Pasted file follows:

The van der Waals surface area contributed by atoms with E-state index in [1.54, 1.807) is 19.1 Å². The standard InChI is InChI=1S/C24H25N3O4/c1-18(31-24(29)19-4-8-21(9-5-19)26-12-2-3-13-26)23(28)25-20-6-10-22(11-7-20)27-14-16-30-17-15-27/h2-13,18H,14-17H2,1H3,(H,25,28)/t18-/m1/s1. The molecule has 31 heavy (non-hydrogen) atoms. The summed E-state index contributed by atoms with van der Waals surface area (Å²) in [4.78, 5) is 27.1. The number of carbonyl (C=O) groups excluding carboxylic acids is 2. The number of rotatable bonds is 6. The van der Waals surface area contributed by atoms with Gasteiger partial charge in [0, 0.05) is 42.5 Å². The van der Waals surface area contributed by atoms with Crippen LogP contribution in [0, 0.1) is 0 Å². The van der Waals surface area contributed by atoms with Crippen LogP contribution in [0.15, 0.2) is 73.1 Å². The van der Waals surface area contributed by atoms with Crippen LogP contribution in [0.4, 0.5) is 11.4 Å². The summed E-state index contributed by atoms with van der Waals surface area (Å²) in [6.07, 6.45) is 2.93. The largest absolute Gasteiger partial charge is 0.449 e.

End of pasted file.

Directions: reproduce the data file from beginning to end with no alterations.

The van der Waals surface area contributed by atoms with E-state index in [1.54, 1.807) is 19.1 Å². The standard InChI is InChI=1S/C24H25N3O4/c1-18(31-24(29)19-4-8-21(9-5-19)26-12-2-3-13-26)23(28)25-20-6-10-22(11-7-20)27-14-16-30-17-15-27/h2-13,18H,14-17H2,1H3,(H,25,28)/t18-/m1/s1. The molecule has 31 heavy (non-hydrogen) atoms. The summed E-state index contributed by atoms with van der Waals surface area (Å²) in [4.78, 5) is 27.1. The number of carbonyl (C=O) groups excluding carboxylic acids is 2. The number of rotatable bonds is 6. The van der Waals surface area contributed by atoms with Gasteiger partial charge in [0, 0.05) is 42.5 Å². The van der Waals surface area contributed by atoms with Crippen LogP contribution in [0, 0.1) is 0 Å². The van der Waals surface area contributed by atoms with Crippen LogP contribution in [0.15, 0.2) is 73.1 Å². The van der Waals surface area contributed by atoms with Crippen LogP contribution in [0.4, 0.5) is 11.4 Å². The summed E-state index contributed by atoms with van der Waals surface area (Å²) in [6.07, 6.45) is 2.93. The largest absolute Gasteiger partial charge is 0.449 e.